York University researchers have created a publicly available water quality database that will help scientists monitor and manage the health of close 12,000 freshwater lakes globally.

The study, led by Faculty of Science Postdoctoral Fellow Alessandro Filazzola and Master’s Student Octavia Mahdiyan, collected data for lakes in 72 countries.

“The database can be used by scientists to answer questions about what lakes or regions may be faring worse than others, how water quality has changed over the years, and which environmental stressors are most important in driving changes in water quality,” said Filazzola.

The team included a host of graduate and undergraduate students working in the laboratory of Associate Professor Sapna Sharma. Assistant Professor Derek Gray of Wilfrid Laurier University, Associate Professor Catherine O’Reilly of Illinois State University, and Associate Professor Roberto Quinlan of York University also collaborated on the project.

The researchers reviewed 3,322 studies from as far back as the 1950s along with online data repositories to collect data on chlorophyll levels, a commonly used marker to determine lake and ecosystem health. Chlorophyll is a predictor of the amount of vegetation and algae in lakes, known as primary production, including invasive species such as milfoil.

“Human activity, climate warming, agricultural, urban runoff, and phosphorus from land use can all increase the level of chlorophyll in lakes,” said Filazzola. “The primary production is most represented by the amount of chlorophyll in the lake, which has a cascading impact on the phytoplankton that eat the algae and the fish that eat the phytoplankton and the fish that eat those fish. If the chlorophyll is too low, it can have cascading negative effects on the entire ecosystem, while too much can cause an abundance of algae growth, which is not always good.”

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Warming summer temperatures and increased solar radiation from decreased cloud cover in the northern hemisphere also contribute to an increase in chlorophyll, while more storm events caused by climate change contribute to degraded water quality, according to Sharma. “Agricultural areas and urban watersheds are more associated with degraded water quality conditions because of the amount of nutrients input into these lakes,” noted Sharma.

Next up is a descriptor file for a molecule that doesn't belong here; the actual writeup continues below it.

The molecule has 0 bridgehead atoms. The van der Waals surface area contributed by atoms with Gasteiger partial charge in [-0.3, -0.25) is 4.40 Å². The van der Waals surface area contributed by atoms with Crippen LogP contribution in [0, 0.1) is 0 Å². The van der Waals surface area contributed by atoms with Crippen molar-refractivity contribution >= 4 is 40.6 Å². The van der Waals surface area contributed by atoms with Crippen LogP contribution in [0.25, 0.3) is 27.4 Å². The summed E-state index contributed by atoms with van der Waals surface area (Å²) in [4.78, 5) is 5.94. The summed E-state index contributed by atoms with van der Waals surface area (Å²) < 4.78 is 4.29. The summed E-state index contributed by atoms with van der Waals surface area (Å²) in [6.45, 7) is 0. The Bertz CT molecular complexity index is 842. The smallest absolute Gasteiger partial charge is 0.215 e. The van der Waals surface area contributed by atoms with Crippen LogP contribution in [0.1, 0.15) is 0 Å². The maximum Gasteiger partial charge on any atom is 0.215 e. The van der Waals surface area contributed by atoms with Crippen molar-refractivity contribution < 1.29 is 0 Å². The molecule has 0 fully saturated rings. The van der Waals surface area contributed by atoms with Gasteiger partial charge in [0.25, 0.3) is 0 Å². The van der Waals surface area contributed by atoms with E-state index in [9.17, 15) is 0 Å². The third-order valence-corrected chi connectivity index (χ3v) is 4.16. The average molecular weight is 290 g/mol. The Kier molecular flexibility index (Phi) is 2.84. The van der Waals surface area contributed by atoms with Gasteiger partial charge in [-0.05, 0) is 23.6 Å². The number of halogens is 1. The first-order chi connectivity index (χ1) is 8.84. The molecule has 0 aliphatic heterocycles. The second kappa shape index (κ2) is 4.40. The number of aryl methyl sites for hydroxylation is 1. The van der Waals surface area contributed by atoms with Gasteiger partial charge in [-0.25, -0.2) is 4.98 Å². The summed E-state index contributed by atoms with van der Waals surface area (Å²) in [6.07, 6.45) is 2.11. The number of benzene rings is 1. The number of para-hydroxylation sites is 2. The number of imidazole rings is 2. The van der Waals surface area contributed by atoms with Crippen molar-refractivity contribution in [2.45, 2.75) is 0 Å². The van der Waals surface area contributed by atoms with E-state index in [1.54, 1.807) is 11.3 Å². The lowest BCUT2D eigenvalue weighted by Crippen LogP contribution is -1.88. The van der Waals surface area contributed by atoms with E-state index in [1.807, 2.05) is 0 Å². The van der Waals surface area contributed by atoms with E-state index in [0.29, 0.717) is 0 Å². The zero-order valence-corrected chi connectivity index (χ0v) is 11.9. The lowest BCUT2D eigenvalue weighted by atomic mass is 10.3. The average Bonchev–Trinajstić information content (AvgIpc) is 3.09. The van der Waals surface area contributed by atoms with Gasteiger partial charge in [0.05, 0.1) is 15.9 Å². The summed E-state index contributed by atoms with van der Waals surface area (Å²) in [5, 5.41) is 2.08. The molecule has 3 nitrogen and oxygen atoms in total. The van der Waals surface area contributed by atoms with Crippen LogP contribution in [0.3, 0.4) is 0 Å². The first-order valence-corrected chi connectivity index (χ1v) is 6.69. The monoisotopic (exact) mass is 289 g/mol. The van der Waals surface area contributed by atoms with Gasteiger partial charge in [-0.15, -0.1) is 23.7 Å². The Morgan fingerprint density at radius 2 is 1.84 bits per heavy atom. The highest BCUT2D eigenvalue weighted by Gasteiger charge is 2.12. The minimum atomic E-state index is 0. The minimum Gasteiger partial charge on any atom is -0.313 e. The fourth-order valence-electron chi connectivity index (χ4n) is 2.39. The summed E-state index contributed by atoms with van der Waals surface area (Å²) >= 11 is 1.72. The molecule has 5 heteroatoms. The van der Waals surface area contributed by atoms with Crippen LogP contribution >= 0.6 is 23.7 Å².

The researchers also gathered data on phosphorous and nitrogen levels, which are often a predictor of chlorophyll. They also gathered data on lake characteristics, land use variables, and climate data for each lake. Freshwater lakes are particularly vulnerable to changes in nutrient levels, climate, land use and pollution.

“In addition to drinking water, freshwater is important for transportation, agriculture, and recreation, and provides habitats for more than 100,000 species of invertebrates, insects, animals, and plants,” said Sharma. “The database can be used to improve our understanding of how chlorophyll levels respond to global environmental change and it provides baseline comparisons for environmental managers responsible for maintaining water quality in lakes.”

The researchers started looking only at Ontario lakes, but quickly expanded it globally as although there are thousands of lakes in Ontario a lot of the data is not as readily available as it is in other regions of the world.

“The creation of this database is a feat typically only accomplished by very large teams with millions of dollars, not by a single lab with a few small grants, which is why I am especially proud of this research,” said Sharma.

The research was published in Nature’s Scientific Data journal.

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